New Linux-based mobile operating systems and hardware projects have been making numerous headlines in the recent months. Projects like postmarketOS, Plasma Mobile, Librem 5, etc., have managed to gain momentum and support of open source community.

    To give you a rough idea of how things are going on the Plasma Mobile land, its developers have shared two methods (Via: Softpedia) to test Plasma Mobile on an actual Android smartphone. In a previous post, they also shared virtual machine images of the OS.

  • A KDE Love Story: Translating Kalzium into Chinese

    When I was a high school student, chemistry was not my cup of tea. My grades in chemistry were not bad either, but I hated memorizing those organic compounds. Then, I decided to major in computer science at university, and from that moment, destiny tightly bonded me and Free and Open Source Software.

  • Last week in Kube
  • fwupd now tells you about known issues

    That one little URL for the user to click on is the result of a rule engine being added to the LVFS. Of course, firmware updates shouldn’t ever fail, but in the real world they do, because distros don’t create /boot/efi correctly (cough, Arch Linux) or just because some people are running old versions of efivar, a broken git snapshot of libfwupdate or because a vendor firmware updater doesn’t work with secure boot turned on (urgh). Of all the failures logged on the LVFS, 95% fall into about 3 or 4 different failure causes, and if we know hundreds of people are hitting an issue we already understand we can provide them with some help.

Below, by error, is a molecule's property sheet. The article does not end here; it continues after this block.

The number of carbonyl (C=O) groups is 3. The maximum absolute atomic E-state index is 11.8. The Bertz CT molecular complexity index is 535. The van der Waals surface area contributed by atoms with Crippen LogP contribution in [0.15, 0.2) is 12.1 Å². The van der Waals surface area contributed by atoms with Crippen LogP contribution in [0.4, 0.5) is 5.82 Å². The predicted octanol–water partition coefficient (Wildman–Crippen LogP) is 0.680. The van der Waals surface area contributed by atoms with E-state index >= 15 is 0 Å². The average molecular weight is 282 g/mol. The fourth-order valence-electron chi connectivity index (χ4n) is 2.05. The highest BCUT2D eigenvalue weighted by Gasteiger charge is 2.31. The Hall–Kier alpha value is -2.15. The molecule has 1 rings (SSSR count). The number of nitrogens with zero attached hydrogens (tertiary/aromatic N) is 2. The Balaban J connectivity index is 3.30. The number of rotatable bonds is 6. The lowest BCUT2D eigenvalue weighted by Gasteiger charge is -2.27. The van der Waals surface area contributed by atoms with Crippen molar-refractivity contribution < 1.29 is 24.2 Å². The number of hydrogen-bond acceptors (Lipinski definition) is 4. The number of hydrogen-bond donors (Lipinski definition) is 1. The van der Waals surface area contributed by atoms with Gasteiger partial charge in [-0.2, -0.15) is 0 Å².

• I love free software… and Gentoo does! #ilovefs

    Some people care if software is free of cost or if it has the best features, above everything else. I don’t. I care that I can legally inspect its inner workings, modify and share modified versions. That’s why I happily avoid macOS, Windows, Skype, Photoshop.

  • Multiplexing Input or Output on a Raspberry Pi Part 1: Shift Registers

    A Raspberry Pi doesn't have that many GPIO pins, and neither does an Arduino Uno. An Arduino Mega does, but buying a Mega to go between the Pi and the keyboard kind of misses the point of scavenging a $3 keyboard; I might as well just buy an I2C or MIDI keyboard. So I needed some sort of I/O multiplexer that would let me read 31 keys using a lot fewer pins.